Development of Novel and Blended Formulations and Application Technologies for Low Risk Management of Wireworms in Potatoes
Project Code: MUR07-040
Robert Vernon - Agriculture and Agri-Food Canada
To study repellency and toxicity of various insecticides to wireworms and to evaluate efficacy of promising insecticidal blends in potato and wheat fields; and to map wireworm pest species on a national basis
Summary of Results - national species distribution map
Wireworms are the larval stage of click beetles. More than 800 species are known worldwide and approximately 30 species are recognised as pests in Canada. They are a problem in many crops, especially potatoes and other such vegetables as corn, cereals, canola, and pulses.
The increase in wireworm populations is likely due to the removal of organochlorine insecticides (that is aldrin, dieldrin and heptachlor) in the 1960s and 70s. In potatoes, the only products currently registered that will reduce wireworm levels and protect daughter tubers at harvest are Thimet 15G (phorate) and Pyrinex 480EC (chlorpyrifos). Thimet is scheduled to be de-registered in 2012. Due to trade barriers, the use of Pyrinex is limited to potatoes designated for the domestic market (no Maximum Residue Limit (MRL) for chlorpyrifos-treated potatoes in the United States (U.S.)).
Agriculture and Agri-Food Canada (AAFC) conducted insecticide screening trials in potatoes to identify low-risk candidates for wireworm control. As the efficacy of certain classes of insecticides (that is neonicotinoids, synthetic pyrethroids) has been shown to vary with differing wireworm species, it created the need in a national survey to determine the predominant wireworm species in key agricultural areas across Canada.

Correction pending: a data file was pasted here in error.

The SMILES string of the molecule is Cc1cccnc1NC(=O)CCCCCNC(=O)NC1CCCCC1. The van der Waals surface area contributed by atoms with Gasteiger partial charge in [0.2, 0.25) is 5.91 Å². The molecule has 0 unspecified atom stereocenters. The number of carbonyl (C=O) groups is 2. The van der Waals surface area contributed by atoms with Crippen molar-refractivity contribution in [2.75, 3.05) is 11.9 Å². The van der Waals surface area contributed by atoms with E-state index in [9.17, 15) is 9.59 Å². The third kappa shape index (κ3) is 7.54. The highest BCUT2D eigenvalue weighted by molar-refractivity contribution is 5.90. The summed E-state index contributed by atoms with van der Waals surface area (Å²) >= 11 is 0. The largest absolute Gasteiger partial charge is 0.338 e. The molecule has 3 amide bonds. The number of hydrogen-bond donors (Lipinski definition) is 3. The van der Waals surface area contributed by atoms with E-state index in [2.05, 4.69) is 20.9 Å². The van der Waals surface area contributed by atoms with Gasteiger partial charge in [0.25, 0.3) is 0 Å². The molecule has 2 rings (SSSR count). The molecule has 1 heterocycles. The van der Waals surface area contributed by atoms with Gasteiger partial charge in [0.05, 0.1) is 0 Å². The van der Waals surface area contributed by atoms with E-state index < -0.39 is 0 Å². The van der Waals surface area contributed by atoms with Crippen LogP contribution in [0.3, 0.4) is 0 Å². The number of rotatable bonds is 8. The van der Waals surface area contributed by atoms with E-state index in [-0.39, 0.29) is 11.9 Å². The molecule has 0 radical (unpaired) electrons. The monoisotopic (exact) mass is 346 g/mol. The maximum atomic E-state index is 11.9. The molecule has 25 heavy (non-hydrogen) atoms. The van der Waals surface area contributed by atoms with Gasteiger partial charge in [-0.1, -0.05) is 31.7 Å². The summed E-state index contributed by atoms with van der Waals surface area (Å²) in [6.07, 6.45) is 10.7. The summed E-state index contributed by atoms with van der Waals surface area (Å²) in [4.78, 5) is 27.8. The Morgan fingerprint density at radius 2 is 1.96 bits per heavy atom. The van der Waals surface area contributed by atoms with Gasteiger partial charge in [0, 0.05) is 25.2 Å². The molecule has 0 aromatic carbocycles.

Wireworms were collected from sites across Canada through collaboration between AAFC, growers, and crop specialists. In a series of seminars given in seven provinces during 2007 and 2008 by the Project Lead, R. Vernon, growers and extension professionals have been asked to collect specimens whenever found and send them for identification. All field material was sent to AAFC-Agassiz, British Columbia (BC), and samples have been identified by Wim van Herk. The current version of the wireworm distribution map is comprised of 3-year survey data, 2007-2009.
The national distribution map documents over twenty wireworm species and demonstrates differences in the species composition between major productions regions in Canada. Among the noticeable differences are Agriotes lineatus, a species found in BC and in Atlantic Canada but not in Ontario or the prairies; Agriotes sputator, a species found only in the Atlantic Provinces (Nova Scotia (NS), Prince Edward Island (PEI)); and Limonius canus, a species found only in BC.
The wireworm species distribution map will serve growers and crop specialists alike when choosing the most appropriate pest management tools to be used on a regional basis. It will enable growers to avoid using insecticides known to have reduced efficacy on certain wireworm species in production areas where these species are dominant. It is expected that the survey will continue in the coming years and new, updated versions of the map will be published as they become available.
Visit the National Wireworm Species Distribution Map
This study was funded by AAFC's Pest Management Centre.
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